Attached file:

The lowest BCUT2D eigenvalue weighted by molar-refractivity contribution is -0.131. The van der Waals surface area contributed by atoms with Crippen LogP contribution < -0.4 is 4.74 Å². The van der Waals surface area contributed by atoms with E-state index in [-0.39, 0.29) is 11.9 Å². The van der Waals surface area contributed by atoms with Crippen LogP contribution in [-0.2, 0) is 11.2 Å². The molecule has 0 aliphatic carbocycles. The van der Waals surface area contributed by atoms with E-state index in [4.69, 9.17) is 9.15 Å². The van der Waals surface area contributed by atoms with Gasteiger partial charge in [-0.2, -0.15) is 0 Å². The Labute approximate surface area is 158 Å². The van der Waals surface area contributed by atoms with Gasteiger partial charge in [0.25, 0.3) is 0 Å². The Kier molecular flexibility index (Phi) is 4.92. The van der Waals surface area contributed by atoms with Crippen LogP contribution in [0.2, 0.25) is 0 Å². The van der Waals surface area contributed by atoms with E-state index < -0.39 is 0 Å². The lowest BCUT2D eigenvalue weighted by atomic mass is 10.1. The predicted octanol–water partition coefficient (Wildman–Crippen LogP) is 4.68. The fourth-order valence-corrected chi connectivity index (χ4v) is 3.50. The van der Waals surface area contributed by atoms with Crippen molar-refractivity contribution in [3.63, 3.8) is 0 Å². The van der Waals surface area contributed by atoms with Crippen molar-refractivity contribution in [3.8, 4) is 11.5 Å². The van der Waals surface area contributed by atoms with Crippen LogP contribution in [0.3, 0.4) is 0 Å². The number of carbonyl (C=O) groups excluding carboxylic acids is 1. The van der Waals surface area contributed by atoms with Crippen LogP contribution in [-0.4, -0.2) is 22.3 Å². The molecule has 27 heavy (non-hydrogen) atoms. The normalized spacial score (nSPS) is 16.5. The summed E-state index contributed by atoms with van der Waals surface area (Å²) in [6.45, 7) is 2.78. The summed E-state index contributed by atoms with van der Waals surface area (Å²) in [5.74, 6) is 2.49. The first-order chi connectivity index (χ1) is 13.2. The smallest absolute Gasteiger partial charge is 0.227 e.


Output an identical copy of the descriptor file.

The lowest BCUT2D eigenvalue weighted by molar-refractivity contribution is -0.131. The van der Waals surface area contributed by atoms with Crippen LogP contribution < -0.4 is 4.74 Å². The van der Waals surface area contributed by atoms with E-state index in [-0.39, 0.29) is 11.9 Å². The van der Waals surface area contributed by atoms with Crippen LogP contribution in [-0.2, 0) is 11.2 Å². The molecule has 0 aliphatic carbocycles. The van der Waals surface area contributed by atoms with E-state index in [4.69, 9.17) is 9.15 Å². The van der Waals surface area contributed by atoms with Gasteiger partial charge in [-0.2, -0.15) is 0 Å². The Labute approximate surface area is 158 Å². The van der Waals surface area contributed by atoms with Gasteiger partial charge in [0.25, 0.3) is 0 Å². The Kier molecular flexibility index (Phi) is 4.92. The van der Waals surface area contributed by atoms with Crippen LogP contribution in [0.2, 0.25) is 0 Å². The van der Waals surface area contributed by atoms with E-state index < -0.39 is 0 Å². The lowest BCUT2D eigenvalue weighted by atomic mass is 10.1. The predicted octanol–water partition coefficient (Wildman–Crippen LogP) is 4.68. The fourth-order valence-corrected chi connectivity index (χ4v) is 3.50. The van der Waals surface area contributed by atoms with Crippen molar-refractivity contribution in [3.63, 3.8) is 0 Å². The van der Waals surface area contributed by atoms with Crippen molar-refractivity contribution in [3.8, 4) is 11.5 Å². The van der Waals surface area contributed by atoms with Crippen LogP contribution in [0.3, 0.4) is 0 Å². The number of carbonyl (C=O) groups excluding carboxylic acids is 1. The van der Waals surface area contributed by atoms with Crippen LogP contribution in [-0.4, -0.2) is 22.3 Å². The molecule has 27 heavy (non-hydrogen) atoms. The normalized spacial score (nSPS) is 16.5. The summed E-state index contributed by atoms with van der Waals surface area (Å²) in [6.45, 7) is 2.78. The summed E-state index contributed by atoms with van der Waals surface area (Å²) in [5.74, 6) is 2.49. The first-order chi connectivity index (χ1) is 13.2. The smallest absolute Gasteiger partial charge is 0.227 e.